The House and Senate, reluctant to confront the tax increases required by the fiscal 1984 budget resolution they passed just last month, agreed earlier this week to a two-month delay in the budget's mandate for drafting legislation to raise taxes by $73 billion over the next three years.
Congressional budget aides said it was the first time that such a delay had been necessary since Congress began using the budget to force revisions in tax and spending laws four years ago.
The budget, approved June 23 over strong objections from President Reagan, called on the tax-writing committees of both the House and the Senate to prepare a three-year tax bill by yesterday.
But, when the leaders of the Senate Finance and House Ways and Means committees complained that they couldn't muster support for major tax legislation without support from the White House, the two chambers agreed Thursday to delay the deadline until Sept. 23 in hopes that the impasse could be worked out in the meantime.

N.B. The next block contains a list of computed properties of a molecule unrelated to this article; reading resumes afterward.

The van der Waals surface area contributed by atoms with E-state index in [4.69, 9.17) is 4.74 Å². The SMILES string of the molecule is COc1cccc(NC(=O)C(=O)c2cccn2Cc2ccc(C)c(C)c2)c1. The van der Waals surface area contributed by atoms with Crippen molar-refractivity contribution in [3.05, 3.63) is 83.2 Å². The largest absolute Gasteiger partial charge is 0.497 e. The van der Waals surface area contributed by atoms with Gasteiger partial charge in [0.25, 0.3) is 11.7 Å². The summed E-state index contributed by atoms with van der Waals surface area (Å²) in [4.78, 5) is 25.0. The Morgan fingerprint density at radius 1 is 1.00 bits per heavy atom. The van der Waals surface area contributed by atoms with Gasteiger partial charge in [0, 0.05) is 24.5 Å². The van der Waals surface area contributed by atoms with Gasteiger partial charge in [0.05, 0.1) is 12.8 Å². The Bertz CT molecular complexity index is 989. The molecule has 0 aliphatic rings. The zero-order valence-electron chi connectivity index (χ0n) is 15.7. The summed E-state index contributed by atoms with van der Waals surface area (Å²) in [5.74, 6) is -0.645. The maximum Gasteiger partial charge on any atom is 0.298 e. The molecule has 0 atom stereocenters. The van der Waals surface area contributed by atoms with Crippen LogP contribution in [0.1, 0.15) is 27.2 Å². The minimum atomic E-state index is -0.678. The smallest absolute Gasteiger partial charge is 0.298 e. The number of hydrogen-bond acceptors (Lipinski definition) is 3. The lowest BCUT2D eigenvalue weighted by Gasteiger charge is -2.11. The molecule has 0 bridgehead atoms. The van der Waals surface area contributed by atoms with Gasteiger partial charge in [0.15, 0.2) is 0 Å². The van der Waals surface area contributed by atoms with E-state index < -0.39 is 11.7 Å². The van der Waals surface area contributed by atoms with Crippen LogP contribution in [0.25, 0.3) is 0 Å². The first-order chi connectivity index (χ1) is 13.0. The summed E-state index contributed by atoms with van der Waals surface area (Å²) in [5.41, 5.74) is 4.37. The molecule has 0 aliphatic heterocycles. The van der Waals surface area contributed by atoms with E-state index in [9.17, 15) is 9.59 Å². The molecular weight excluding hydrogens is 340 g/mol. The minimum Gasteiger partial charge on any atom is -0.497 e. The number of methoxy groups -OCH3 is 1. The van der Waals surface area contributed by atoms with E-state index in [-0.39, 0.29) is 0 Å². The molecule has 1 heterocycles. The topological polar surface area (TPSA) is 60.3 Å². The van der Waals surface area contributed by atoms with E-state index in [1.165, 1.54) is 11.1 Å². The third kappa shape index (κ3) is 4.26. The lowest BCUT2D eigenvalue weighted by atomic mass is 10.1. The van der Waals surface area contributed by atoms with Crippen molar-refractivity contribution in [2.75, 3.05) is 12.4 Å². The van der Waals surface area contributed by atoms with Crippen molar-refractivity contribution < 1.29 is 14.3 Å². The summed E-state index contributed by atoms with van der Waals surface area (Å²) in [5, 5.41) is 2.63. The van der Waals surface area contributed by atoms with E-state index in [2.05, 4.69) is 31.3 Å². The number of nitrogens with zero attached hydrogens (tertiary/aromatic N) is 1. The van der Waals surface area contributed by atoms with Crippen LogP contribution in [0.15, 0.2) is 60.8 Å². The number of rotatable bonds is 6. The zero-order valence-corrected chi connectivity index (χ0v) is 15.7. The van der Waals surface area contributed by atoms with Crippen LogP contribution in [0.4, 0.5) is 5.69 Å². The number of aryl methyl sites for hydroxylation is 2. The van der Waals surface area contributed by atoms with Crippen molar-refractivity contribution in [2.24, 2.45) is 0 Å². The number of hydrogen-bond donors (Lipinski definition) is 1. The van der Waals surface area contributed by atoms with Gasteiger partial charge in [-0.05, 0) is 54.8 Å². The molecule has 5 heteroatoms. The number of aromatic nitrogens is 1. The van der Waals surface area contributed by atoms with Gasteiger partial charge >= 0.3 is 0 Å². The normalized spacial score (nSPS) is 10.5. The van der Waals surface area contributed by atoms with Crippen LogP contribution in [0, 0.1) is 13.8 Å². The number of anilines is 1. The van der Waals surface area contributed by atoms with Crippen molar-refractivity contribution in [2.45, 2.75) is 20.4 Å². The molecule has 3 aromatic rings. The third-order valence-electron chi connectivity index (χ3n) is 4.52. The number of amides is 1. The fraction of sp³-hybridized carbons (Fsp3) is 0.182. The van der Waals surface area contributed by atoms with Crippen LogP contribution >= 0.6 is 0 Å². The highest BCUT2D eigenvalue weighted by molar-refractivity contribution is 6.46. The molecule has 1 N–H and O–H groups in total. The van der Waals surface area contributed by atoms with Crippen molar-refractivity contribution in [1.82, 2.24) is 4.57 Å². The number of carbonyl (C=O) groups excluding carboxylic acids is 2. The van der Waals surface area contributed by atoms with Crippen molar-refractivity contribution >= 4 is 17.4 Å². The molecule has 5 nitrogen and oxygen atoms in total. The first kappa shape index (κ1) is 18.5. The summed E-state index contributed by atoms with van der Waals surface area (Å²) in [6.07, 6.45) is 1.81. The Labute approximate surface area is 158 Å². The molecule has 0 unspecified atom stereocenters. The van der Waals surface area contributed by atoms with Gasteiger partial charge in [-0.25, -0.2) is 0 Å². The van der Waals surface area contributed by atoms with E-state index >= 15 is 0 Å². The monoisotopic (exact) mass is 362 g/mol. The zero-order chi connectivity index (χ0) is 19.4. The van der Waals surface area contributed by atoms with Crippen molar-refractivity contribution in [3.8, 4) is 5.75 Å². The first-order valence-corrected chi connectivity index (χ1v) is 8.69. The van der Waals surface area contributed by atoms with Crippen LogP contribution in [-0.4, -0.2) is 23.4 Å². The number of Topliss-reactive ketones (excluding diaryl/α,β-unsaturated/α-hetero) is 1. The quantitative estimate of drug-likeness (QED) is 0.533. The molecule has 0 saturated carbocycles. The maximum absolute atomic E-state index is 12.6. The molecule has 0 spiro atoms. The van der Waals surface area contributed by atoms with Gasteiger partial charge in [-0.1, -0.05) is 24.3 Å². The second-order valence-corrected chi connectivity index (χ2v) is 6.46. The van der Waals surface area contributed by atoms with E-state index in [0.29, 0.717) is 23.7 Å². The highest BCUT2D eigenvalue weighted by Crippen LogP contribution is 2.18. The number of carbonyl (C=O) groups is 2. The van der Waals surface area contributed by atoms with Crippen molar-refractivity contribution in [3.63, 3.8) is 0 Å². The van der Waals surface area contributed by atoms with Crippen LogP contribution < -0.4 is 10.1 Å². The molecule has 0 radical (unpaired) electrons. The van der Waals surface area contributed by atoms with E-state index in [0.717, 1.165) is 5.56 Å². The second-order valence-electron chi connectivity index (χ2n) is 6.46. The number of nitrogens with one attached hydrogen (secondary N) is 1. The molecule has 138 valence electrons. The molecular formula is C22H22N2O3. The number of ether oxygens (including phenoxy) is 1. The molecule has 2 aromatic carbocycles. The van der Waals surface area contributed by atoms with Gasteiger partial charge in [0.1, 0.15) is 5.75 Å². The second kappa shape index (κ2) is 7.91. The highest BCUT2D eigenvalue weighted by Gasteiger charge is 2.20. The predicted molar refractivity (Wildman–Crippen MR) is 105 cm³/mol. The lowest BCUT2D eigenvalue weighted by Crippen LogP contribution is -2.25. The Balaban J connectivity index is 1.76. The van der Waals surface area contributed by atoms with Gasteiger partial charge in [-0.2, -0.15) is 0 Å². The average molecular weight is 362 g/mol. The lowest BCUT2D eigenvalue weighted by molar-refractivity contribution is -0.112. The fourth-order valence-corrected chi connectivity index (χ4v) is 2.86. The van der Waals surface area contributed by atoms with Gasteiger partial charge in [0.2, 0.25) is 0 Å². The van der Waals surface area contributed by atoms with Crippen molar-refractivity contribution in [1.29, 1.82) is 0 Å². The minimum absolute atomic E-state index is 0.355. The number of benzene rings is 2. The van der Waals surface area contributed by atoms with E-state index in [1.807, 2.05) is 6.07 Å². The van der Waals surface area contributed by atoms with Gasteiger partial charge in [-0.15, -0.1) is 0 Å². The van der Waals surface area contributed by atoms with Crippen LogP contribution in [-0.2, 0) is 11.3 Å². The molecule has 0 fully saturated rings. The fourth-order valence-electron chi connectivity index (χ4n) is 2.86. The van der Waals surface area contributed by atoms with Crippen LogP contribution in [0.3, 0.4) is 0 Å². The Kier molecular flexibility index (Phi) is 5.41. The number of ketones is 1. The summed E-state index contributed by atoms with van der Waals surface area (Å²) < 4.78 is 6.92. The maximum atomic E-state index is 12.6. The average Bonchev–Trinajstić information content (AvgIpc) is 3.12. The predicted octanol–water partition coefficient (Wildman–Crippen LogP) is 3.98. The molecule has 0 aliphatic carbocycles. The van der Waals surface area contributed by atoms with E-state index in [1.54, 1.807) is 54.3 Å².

"The White House has to send some kind of a signal if we're going to get it done," said an aide to the Senate Republican leadership.
The congressional budget resolution proposed tax increases of $12 billion during the 1984 fiscal year to start Oct. 1, $15 billion in fiscal 1985 and $46 billion in fiscal 1986, all of which were to be imposed in legislation that Congress would enact by later this summer.
The Reagan administration supports only minimal tax increases over the next two fiscal years and, according to congressional sources, has been sending mixed signals about support for its earlier proposal for about $50 billion a year in stand-by tax increases starting in fiscal 1986.
This creates a political dilemma for congressional tax writers because the Republicans don't want to defy Reagan, the Democrats don't want to be alone in leading the charge for tax increases, and neither party on Capitol Hill wants to give Reagan ammunition for running against Congress in his expected 1984 presidential reelection campaign.
The tax stalemate also affects the congressional budget resolution's proposed $12.3 billion in spending savings through fiscal 1986, which is expected to come largely from Medicare, federal disaster loans and cost-of-living increases for federal pensions.
Although most congressional committees were ready to go with the spending cuts, except for Medicare, they too are being held up because of political pressures, especially among Democrats, to combine any spending reductions with tax increases.